Under a new legal deal with the government, tech giants, including Google, Microsoft, Facebook, and Yahoo, have released new details on the National Security Agency's demands of customer data for secret investigations. Google and Microsoft said the NSA ordered them to hand over information on as many as 10,000 accounts in a six-month period in 2012 and 2013, while Yahoo reported complying with requests for information on more than 40,000. [The Associated Press]
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7. Idaho gay-rights protesters block entrance to the state Senate
Idaho police arrested 44 gay rights activists Monday after protesters blocked the entry into the Idaho Senate chambers. The demonstrators stopped lawmakers from entering by standing shoulder to shoulder for more than two hours, demanding that anti-discrimination protection for gays be added into a bill coming up for debate. Former state Sen. Nicole LeFavour, the state's first openly gay lawmaker, organized the protest. [Idaho Statesman]
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8. Hillary Clinton's 2016 prospects brighten after Bridgegate
New Jersey's Bridgegate scandal appears to have gotten voters' attention. A new CNN/ORC poll released Monday found that Hillary Clinton (D) had extended her lead over New Jersey Gov. Chris Christie (R) in a hypothetical matchup in the 2016 presidential race. Clinton was up 48 percent to 46 percent in a December poll, but in the new survey she led Christie 55 percent to 39 percent among registered voters. [Politico]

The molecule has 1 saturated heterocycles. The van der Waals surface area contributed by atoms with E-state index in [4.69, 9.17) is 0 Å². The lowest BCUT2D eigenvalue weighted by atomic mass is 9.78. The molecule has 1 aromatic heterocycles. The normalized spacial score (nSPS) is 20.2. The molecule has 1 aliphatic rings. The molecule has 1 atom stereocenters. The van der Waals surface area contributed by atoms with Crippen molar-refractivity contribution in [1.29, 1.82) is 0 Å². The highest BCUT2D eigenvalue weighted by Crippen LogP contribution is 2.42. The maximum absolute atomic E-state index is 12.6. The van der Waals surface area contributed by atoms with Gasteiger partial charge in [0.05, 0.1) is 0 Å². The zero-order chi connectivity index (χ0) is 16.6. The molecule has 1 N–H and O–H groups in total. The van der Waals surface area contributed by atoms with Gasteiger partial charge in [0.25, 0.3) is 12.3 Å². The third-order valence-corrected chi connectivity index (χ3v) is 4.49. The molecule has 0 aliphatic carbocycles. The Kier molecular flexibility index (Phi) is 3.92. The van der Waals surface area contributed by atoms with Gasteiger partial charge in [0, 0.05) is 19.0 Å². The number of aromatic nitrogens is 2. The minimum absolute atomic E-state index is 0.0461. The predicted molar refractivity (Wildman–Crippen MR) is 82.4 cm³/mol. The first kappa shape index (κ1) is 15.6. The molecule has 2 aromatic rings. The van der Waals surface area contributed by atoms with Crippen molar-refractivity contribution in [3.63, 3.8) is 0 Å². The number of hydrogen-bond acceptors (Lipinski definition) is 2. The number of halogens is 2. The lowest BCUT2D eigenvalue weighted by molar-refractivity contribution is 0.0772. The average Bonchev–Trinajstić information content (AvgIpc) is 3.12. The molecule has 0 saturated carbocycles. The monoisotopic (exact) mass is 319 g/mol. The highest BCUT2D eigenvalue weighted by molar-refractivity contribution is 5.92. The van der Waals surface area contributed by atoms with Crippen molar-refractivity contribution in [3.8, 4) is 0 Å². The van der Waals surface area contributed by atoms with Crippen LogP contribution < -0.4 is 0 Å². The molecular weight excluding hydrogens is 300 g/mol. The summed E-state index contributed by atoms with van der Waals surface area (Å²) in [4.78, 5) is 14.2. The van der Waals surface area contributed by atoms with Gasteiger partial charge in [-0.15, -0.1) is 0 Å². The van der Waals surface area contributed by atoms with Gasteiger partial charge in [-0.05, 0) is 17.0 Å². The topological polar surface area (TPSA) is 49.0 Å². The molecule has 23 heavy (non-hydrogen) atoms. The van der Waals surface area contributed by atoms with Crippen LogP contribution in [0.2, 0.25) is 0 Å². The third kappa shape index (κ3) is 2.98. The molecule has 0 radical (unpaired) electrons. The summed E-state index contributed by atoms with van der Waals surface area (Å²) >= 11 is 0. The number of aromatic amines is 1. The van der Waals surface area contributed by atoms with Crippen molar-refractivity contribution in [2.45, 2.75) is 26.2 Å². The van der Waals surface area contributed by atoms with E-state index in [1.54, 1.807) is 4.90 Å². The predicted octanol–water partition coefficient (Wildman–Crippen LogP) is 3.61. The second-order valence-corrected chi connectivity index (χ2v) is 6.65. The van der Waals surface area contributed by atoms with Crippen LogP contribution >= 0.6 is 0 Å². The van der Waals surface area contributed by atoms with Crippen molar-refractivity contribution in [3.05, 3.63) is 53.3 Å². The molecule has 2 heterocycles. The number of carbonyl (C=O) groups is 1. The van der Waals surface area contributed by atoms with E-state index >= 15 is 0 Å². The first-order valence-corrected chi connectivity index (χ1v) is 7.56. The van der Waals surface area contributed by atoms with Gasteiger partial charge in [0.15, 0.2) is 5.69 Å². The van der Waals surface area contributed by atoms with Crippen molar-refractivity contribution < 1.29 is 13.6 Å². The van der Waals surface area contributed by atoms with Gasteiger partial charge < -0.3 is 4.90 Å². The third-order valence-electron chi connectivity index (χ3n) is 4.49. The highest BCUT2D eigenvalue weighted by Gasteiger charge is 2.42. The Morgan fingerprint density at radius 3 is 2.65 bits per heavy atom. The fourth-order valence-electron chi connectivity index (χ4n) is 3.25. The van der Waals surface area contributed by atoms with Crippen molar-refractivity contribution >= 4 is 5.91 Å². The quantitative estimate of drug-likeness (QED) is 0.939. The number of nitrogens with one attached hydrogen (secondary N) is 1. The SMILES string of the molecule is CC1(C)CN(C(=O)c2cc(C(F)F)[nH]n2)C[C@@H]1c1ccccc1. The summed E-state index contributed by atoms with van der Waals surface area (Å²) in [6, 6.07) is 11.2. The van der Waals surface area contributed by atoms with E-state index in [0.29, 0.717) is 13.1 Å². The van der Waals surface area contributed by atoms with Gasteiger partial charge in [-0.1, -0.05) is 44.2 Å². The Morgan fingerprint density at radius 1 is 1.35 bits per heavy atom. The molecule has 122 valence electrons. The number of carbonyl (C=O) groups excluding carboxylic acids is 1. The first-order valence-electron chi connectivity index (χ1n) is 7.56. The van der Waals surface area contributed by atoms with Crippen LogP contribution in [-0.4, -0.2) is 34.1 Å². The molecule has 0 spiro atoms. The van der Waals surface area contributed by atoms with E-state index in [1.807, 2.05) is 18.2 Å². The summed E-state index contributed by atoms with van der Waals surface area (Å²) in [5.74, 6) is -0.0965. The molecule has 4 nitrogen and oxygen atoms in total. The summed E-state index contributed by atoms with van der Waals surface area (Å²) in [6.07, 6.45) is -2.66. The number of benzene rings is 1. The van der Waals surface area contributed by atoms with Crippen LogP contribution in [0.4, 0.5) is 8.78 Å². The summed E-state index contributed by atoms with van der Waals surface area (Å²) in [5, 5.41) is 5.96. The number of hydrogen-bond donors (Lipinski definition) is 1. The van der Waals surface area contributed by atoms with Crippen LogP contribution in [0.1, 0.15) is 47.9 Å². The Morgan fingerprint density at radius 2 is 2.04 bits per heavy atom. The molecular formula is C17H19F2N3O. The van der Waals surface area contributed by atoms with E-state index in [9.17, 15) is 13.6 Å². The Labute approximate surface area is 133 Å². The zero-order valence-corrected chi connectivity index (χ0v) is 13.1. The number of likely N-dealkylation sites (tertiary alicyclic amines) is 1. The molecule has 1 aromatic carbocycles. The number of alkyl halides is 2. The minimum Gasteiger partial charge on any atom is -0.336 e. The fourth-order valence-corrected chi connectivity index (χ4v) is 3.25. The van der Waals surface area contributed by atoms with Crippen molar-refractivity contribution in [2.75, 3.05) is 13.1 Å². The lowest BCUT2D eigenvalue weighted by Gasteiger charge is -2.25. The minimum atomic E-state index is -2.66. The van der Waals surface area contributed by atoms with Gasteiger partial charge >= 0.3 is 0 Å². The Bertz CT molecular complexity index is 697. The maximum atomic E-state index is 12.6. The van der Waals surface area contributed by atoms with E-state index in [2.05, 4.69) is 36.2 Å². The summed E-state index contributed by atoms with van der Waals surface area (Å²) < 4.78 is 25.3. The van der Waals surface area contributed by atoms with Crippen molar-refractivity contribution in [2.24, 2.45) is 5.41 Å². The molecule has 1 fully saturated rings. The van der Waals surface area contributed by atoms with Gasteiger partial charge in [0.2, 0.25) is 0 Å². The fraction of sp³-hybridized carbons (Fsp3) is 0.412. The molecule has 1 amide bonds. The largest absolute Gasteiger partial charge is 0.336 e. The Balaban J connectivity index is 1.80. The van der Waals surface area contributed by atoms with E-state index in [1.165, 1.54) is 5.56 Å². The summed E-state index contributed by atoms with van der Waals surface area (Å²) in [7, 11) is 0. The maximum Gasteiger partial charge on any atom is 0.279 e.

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9. Mandela left most of his $4.1 million estate to family
The executors of Nelson Mandela's estate made details of his will public on Monday. Most of the $4.1 million fortune left by South Africa's first black president will go to his third wife, Graca Machel, who is entitled to half of the estate. Mandela, who died December 5 at age 95, also left money to other relatives, staff members, his schools, and the African National Congress. His former wife Winnie Madikizela-Mandela was not mentioned. [The Associated Press]
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10. Castaway claims he spent 13 months lost at sea
The U.S. ambassador in the Marshall Islands, Tom Armbruster, met with a mysterious castaway found on a remote atoll after allegedly surviving 13 months adrift in the Pacific Ocean. The man, 37-year-old Jose Salvador Alvarenga, said he left Mexico in December 2012 with a companion, who later died, for a one-day shark-fishing trip but got lost at sea. "He's in much better shape than one would expect after such an ordeal," Armbruster said. [CNN]

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Harold Maass is a contributing editor at TheWeek.com. He has been writing for The Week since the 2001 launch of the U.S. print edition. Harold has worked for a variety of news outlets, including The Miami HeraldFox News, and ABC News.